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The Hindu temples built by Muslims in pre-colonial India

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Demonising the Muslim rulers of old India has been the driving force of the country’s rightwing Hindu nationalist ideology, but history is witness to the immense contributions Muslims have made to protect and encourage Hinduism in the sub continent.

As India battles the rise of Hindu nationalism, primarily led by Prime Minister Narenda Modi, the legacy of its Muslim rulers have also come under attack. The ruling Bharatiya Janata Party (BJP) has taken to removing the names and contributions of Muslim kings from school textbooks, roads and landmarks. 

Hindu nationalist groups, like the BJP and its ideological mentor Rashtriya Swayamsevak Sangh (RSS), despise the Mughal Empire and its Muslim predecessors, perceiving them as invasive forces that 'occupied' what were once a cluster of princely states, now known as India, for several centuries. The ruling BJP has almost always peddled and milked that distorted narrative for political gains.

In order to use it as an advantageous political tool, Hindu fanatics and rightwing organisations have successfuly pushed a doctrine among Hindus that Muslims rulers were temple destroyers. 

A deeper look into pre-colonial India, however, reveals that Muslim rulers had in fact historically built several places of worship for Hindus. They not only contributed to the construction of India's significant Hindu temples, but also oversaw the maintenance of Hindu pilgrimage centres such as Ayodhya, Mathura and Vrindavan. 

Abul Fath Jalal-ud-din Muhammad Akbar, also known as Akbar the Great, the third emperor of the Mughal Empire, earned a reputation for being a just ruler of 16th-century India. Emperor Akbar enlarged and consolidated grants to temples and temple-servants in the Mathura region by his farmaans (orders), dated 27 August 1598 and 11th September 1598, in Vrindavan, Mathura and their environs.

His son Jahangir continued the tradition of supporting a multi-faith India by making significant additions to the grants approved by his father. He added at least two temples to the list of the thirty five supported by Akbar’s grant of 1598.

Similarly, another Mughal King, Jahangir, provided 121 bighas, or 30 hectares of land, to five families of temple sevaks (caretakers). In 1620, he also visited the Vrindavan temple. According to historic accounts, it is also known that whenever temple priests had any problems, they approached Mughal rulers or their senior officials. In most cases, the Mughal authorities took timely action to address any issues.

The Nawabs of Oudh, who governed the state of Awadh, anglicised as Oudh in north India during the 18th and 19th centuries, gave several grants to the temples of Ayodhya and provided them protection in other ways. 

Nawab Safdarjung built several temples in Ayodhya and contributed to repair works of other temples. 

His successor, Shuja-ud-Daula, gifted over 20 hectares of land for the construction of Hanumangarhi, one of the most important Hindu temples. According to Mahant Gyan Das, the head priest of Hanumangarhi, the temple was built in 1774 after a Hindu priest visited an ailing Shuja-ud-Daula and helped him recover from a spell of illness.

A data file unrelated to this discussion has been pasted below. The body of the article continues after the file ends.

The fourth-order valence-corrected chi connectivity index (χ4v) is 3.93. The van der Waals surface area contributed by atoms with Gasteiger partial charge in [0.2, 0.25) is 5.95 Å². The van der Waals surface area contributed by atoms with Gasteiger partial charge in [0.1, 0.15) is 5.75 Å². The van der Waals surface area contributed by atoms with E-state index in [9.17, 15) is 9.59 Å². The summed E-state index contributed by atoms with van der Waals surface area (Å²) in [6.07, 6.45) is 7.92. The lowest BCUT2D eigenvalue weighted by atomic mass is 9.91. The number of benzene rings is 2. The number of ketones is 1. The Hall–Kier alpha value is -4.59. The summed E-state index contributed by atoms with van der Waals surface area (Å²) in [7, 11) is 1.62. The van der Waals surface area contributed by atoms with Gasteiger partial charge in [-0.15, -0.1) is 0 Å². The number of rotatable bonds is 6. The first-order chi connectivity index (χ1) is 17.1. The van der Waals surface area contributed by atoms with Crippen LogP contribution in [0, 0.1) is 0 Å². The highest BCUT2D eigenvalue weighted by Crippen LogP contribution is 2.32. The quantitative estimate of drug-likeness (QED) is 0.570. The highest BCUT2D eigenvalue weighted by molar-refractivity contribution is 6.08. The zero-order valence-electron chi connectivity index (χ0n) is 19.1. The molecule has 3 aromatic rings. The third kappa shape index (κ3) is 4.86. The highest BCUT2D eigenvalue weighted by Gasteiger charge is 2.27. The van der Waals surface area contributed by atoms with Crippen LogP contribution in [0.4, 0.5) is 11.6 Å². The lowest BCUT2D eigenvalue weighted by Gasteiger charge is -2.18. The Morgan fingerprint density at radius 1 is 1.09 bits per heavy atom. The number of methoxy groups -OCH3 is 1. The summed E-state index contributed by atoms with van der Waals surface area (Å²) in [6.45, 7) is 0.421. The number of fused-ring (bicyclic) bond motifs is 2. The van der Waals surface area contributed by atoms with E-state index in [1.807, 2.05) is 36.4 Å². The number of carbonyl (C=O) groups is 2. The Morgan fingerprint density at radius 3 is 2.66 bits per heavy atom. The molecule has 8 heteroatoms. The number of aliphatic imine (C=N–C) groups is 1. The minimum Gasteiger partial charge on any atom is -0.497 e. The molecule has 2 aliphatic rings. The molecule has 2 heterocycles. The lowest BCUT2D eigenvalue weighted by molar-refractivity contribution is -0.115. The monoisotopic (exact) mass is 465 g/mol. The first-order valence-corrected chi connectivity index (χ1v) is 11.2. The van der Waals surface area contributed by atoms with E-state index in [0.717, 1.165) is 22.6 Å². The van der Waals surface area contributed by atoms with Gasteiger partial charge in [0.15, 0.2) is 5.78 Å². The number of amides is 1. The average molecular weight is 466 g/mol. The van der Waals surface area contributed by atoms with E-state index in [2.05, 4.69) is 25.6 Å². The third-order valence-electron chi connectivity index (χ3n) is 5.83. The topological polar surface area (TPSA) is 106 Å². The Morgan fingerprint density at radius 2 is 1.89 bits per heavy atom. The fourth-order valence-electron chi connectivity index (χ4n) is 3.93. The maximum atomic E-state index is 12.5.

As per the documents available at the famous temples in Chitrakut, Varanasi, Ujjain, Allahabad and other locations, the grants were made by Muslim rulers to provide support.

Aurangzeb: a tyrant or a just ruler?

Mughal King Aurangzeb, who has been smeared by India's rightwing parties for persecuting Hindus - this includes the ruling BJP - also protected Hindu temples, according to American historian Audrey Truschke, who has extensively written about Mughal-era India. 

According to Indian historian, Pradeep Kesherwani, Aurangzeb gave "lavish grants" for the construction of a Someshwar Mahadev temple on the banks of Sangam in Arail. 

Kesherwani said that several other temples, such as Mahakaleshwar temple of Ujjain, Balaji temple of Chitrakoot, Umanand temple of Guwhati, Jain temples of Saranjay and several other temples of southern India, possessed similar tales that suggested Muslim rulers built and offered subsequent support of Hindu places of worship. 

Akbar the Great, who earned accolades for encouraging a brotherhood between the Hindu and Muslim communities of India, translated Hindi literature and also participated in Hindu festivals in Fatehpur Sikri, which was designed in Persian style. Akbar built a temple there and hosted scholars from various religions frequently including Hindus, Christians, Zoroastrians as well as Muslims. Akbar also allowed the Jesuits to build a church in Agra and started a translations department to get Ramayana, the Mahabharata and the Bible translated into the Persian language.

When it comes to the Deccan kingdoms, the 16th century King, Adil Shah, also established a  grand library and appointed a Sanskrit scholar, Vaman Pandit, as its head. A skilful administrator, artist, poet and a generous patron of the arts, Adil Shah paid his respects to Saraswati, the Hindu Goddess of learning, in his songs. He built a small shrine near his palace in Bijapur and placed the paduka (footwear) belonging to the goddess there.

In the 15th century, in India's neighbouring kingdom Kashmir, King Zain-ul-Abidin constructed temples, participated in Hindu festivals and sent messengers to call Hindus who had left the region.

Zain-ul-Abidin was a scholar of Sanskrit and he played an important role in translating parts of the Upnishads into Persian.

Also in Bengal, Pathan Kings, such as Sultan Nazir Shah and Sultan Hussain Shah, followed similar policies and arranged for the translation of Mahabharata and Bhagwat Puran into Bengali.

(Source: TRT World)